On paper, Mozart’s Sister reads like one more surface-deep period piece whose alleged “feminism” consists principally in the historical distance that allows the viewer a privileged position of superiority to the mores of a bygone era. While there’s little question that René Féret’s 18th-century-set film revolves around just such an ironic distancing and that it often spells out its talking points (“Imagine how different our destinies would be if we were born boys,” one young woman reflects to the titular heroine), as enacted by a uniformly effective cast and presented in scenes replete with unhurried, detailed nuance, the movie frequently breathes fresh life into decidedly unpromising material.
For all its broad historical scope, Féret’s is a quiet, intimate film, the exact opposite of the alternatively bombastic and analytical orientation of Marco Bellocchio’s Vincere, another recent cinematic attempt to rescue an unknown female figure from the dustbins of history. But Bellocchio’s insistence on turning his project into a consideration of the cinematic image, the formation of official history, and the interaction between the two points of inquiry, gave the film an intellectual heft to counter the more pedestrian depiction of a woman wronged. Sticking to the surface, Féret’s film has only his daughter Marie’s performance as Nannerl Mozart, the 15-year-old sister of the younger, soon-to-be-legendary wunderkind known as “Wolfy” to rely on. Through looks of subdued yearning rather than hot-tempered outbursts, Marie Féret movingly conveys the sadness of her realization that she’s “not like other girls” while expressing the disappointments of both her paucity of options as a woman and her ultimately disappointing flirtation with the French Dauphin.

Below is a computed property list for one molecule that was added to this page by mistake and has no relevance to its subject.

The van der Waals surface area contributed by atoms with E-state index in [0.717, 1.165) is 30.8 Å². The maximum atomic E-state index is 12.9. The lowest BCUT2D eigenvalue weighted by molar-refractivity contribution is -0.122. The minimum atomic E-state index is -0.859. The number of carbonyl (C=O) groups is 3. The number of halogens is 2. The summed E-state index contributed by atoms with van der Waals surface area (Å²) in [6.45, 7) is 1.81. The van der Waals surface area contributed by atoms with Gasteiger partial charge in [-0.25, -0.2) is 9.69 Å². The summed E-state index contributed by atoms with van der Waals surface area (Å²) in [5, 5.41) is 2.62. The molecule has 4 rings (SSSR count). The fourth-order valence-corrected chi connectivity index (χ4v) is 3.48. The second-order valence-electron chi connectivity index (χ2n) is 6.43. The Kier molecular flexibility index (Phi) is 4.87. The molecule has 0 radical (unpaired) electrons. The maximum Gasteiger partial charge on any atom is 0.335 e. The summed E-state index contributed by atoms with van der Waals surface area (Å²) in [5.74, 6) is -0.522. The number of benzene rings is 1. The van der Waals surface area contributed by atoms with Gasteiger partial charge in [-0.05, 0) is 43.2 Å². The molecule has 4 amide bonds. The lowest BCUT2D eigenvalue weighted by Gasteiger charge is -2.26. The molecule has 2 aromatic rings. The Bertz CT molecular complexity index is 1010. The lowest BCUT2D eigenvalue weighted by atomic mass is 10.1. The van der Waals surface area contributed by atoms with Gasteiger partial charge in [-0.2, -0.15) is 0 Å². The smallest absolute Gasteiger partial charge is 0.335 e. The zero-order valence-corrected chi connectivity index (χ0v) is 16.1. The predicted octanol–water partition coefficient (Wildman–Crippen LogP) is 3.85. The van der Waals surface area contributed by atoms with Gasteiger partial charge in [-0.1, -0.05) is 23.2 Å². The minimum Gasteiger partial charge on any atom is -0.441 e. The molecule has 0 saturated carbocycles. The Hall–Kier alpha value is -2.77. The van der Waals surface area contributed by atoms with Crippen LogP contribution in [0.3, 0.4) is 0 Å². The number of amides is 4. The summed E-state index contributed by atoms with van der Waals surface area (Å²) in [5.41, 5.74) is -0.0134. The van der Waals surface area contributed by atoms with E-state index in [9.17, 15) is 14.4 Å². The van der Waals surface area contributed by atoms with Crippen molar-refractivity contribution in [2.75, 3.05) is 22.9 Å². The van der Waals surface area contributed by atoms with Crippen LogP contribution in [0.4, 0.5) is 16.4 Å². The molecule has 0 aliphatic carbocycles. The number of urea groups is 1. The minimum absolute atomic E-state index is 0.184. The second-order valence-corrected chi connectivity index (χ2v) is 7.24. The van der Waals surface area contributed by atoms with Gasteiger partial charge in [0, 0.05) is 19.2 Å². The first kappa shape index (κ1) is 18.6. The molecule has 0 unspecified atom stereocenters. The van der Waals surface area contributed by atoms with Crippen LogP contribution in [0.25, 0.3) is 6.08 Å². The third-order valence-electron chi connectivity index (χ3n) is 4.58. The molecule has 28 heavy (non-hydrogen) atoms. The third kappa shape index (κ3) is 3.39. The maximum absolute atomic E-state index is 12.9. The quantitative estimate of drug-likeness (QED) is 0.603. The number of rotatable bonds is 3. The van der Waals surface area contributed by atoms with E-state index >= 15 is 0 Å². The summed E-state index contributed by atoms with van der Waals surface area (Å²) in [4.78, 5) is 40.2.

Instead of being allowed to nurse her talents for composition and violin playing (we’re made to understand in no uncertain terms that she’s got a real knack for both), Nannerl is forced by her father to play the role of harpsichord and vocal accompanist for her younger brother as he wows the courts of Europe as part of a touring shock-and-awe campaign. While not devoid of a mitigating tenderness, the scenes between father and daughter are where the film adheres most to the allowing-present-day-audiences-to-safely-wag-their-fingers template as Nannerl expresses a desire to learn composition and her father tells her that such things are not for women. Instead, the secret heart of the movie consists in Nannerl’s friendship with a French princess (Lisa Féret, the director’s second daughter), a lonely but still wide-eyed 13-year-old isolated by royal decree in a remote abbey. The two take immediately to each other, the princess’s irrepressible enthusiasm matched by Nannerl’s more sober delight in the connection. Like Ms. Mozart, the younger girl’s options in life are severely circumscribed (it’s either marriage or the church—never mind her royal position), and it’s in a pair of late scenes between the two young women, their circumstances significantly altered, that the pair’s clear-eyed understanding of a woman’s untenable situation and their less acute partial recognition of the delusions necessary to cope with it are most forcefully expressed. But for the rest, Mozart’s Sister is too often just one more rehashing of the “Aw, didn’t women have it tough then” thematic that never forces the viewer to acknowledge that maybe they haven’t got it as great as we’d like to think today.